Have you ever thought that an Industrial Plant Monitoring System would fit into a suit case? Measuring heat, weight, vibration and light and operate cooling and lighting systems in less than 50 litres of space? We faced the challenge and built a compact and portable IoT demo running ubiworx™.
Due to its compact form factor the demo has already travelled the world, we have showed the Industrial Plant Monitoring demo at events in: Nurnberg - Germany, Rome - Italy and San Francisco - USA.
Building and wiring the suitcase is pretty straight forward as soon as you get your hands on all the parts. The demo consists of:
- 1x suit case 45cmx35cmx30cm
- 2x laser cut perspex (fit into suit case)
- 1x Adafruit ADXL 345 accelerometer
- 1x PWM controllable Fan
- 1x Adafruit VNL 4000 ambient light sensor
- 1x Adafruit LC Amp
- 4x analog signal load cells
- 1x serial temperature sensor + USB adapter
- 1x LED
- 8x legs + screws for the perspex to stand on
- 2x Batteries
- 1x cable splitter
- 2x gateways with required IO capabilities (here Intel Edison)
- several cases for the sensors
The biggest challenge might be to get the perspex cut. The best way to do this is to draw a schematic with the tool of your choice and order them from a company that offers laser cutting services. Many thanks here to FabLab in Limerick, Ireland!
After getting the perspex cut it's just a matter of wiring the sensors and there are plenty of tutorials on the web on how to do this. Use wire straps or tape to tie your cables together, otherwise it will get pretty messy.
Our LED and fan require a 12V power supply which is why we cut 2 ends of the cable splitter and connected those components to the splitter. To switch the LED on and off use either an opto-coupler, mosfet or transistor.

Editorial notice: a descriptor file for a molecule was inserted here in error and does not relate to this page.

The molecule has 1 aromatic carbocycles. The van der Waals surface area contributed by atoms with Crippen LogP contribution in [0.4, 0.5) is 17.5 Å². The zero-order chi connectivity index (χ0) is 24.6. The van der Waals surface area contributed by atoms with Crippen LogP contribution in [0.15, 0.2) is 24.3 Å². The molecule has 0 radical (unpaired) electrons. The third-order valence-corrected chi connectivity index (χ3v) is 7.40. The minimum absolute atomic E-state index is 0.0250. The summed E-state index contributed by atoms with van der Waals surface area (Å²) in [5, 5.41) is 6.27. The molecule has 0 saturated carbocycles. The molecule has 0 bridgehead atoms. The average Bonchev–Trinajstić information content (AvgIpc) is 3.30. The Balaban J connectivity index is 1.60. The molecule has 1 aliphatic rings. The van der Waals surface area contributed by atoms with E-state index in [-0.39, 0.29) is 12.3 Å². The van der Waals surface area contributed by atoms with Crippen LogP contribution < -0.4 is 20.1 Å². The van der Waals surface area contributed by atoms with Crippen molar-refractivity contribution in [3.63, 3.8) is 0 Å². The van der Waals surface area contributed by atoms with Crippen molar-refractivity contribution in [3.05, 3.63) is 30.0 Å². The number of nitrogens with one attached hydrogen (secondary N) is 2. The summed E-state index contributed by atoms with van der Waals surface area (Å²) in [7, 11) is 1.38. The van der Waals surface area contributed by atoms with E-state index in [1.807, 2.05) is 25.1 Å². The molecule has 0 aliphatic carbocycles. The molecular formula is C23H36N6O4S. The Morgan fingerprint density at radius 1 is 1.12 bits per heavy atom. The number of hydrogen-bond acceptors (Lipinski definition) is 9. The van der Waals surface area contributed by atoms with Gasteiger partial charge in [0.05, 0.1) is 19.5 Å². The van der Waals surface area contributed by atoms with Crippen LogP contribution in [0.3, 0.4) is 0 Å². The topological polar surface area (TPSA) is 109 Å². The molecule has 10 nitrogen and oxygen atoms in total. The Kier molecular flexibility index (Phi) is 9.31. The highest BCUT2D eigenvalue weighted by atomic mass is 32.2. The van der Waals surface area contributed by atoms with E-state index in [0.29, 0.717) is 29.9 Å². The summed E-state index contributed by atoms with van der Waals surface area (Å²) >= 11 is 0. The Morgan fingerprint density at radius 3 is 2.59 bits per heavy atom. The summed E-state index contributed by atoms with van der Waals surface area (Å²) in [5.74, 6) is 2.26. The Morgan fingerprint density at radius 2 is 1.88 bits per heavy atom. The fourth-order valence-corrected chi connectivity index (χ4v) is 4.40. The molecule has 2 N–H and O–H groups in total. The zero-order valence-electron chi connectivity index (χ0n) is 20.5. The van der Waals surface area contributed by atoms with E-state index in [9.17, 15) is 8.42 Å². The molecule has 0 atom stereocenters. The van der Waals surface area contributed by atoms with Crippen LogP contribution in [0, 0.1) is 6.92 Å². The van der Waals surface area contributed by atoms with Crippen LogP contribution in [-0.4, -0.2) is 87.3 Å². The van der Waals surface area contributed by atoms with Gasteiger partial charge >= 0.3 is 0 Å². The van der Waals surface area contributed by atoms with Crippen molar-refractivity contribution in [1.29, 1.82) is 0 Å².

The boards are running ubiworx™ in any publically available version greater than 0.8.2. The sensors are natively supported by ubiworx™ since day 1. To prevent life from being harder than it has to be, the Intel Edisons run ubilinux, a debian based system. This makes installing ubiworx™, helpful tools and dependencies very easy and straight forward.
Left Side: Warehouse
The setup on the left side of the demo simulates a warehouse. It consists of an ambient light sensor, a LED and a weight scale.
The gateway monitors the light intensity in its environment and turns on the lights whenever it becomes too dark. Since the ambient light sensor is also a proximity sensor, it can also be used to detect e.g. bypassing objects and count them, e.g. items arriving and leaving the warehouse.
Using the weight scale, the gateway can monitor the weight of incoming and outgoing items and emit warnings about unexpected or exceeding weights. It can flash alarm lights and send emails and text messages.
Right Side: Manufacturing
A manufacturing monitoring application sits on the other side of the perspex. It contains a PWM controllable fan, a vibration sensor and a temperature sensor.
The gateway monitors the temperature of a machine room and speeds up the fan of the cooling system, if the temperature climbs too high. It can also send alarm emails or text messages if the temperature gets too high.
The accelerometer measures the vibration of the cooling system and slows down the fan if it vibrates too much to avoid physical damage.
ubiworx™ supports a feature called local logic that enables intelligence to be run on the gateway itself and utilize its processing power and low latency to sensors and actuators. It was used to create the behavior described in the previous sections. By using the simple drag and drop interface complex logic can be created.
This screenshot shows the logic of the warehouse gateway and reflects its behaviour whenever a weight is exceeded or the environment gets too dark.
Here you can see the schematic of the manufacturing gateway that checks for high temperature and strong vibration.
The challenge is achieved and a full blown industrial monitoring demo packed into a small suit case can travel the world. Using ubiworx™ the suit case is instantly connected to the cloud and executes local logic to enable smart and responsive applications even if the gateways are disconnected from the internet.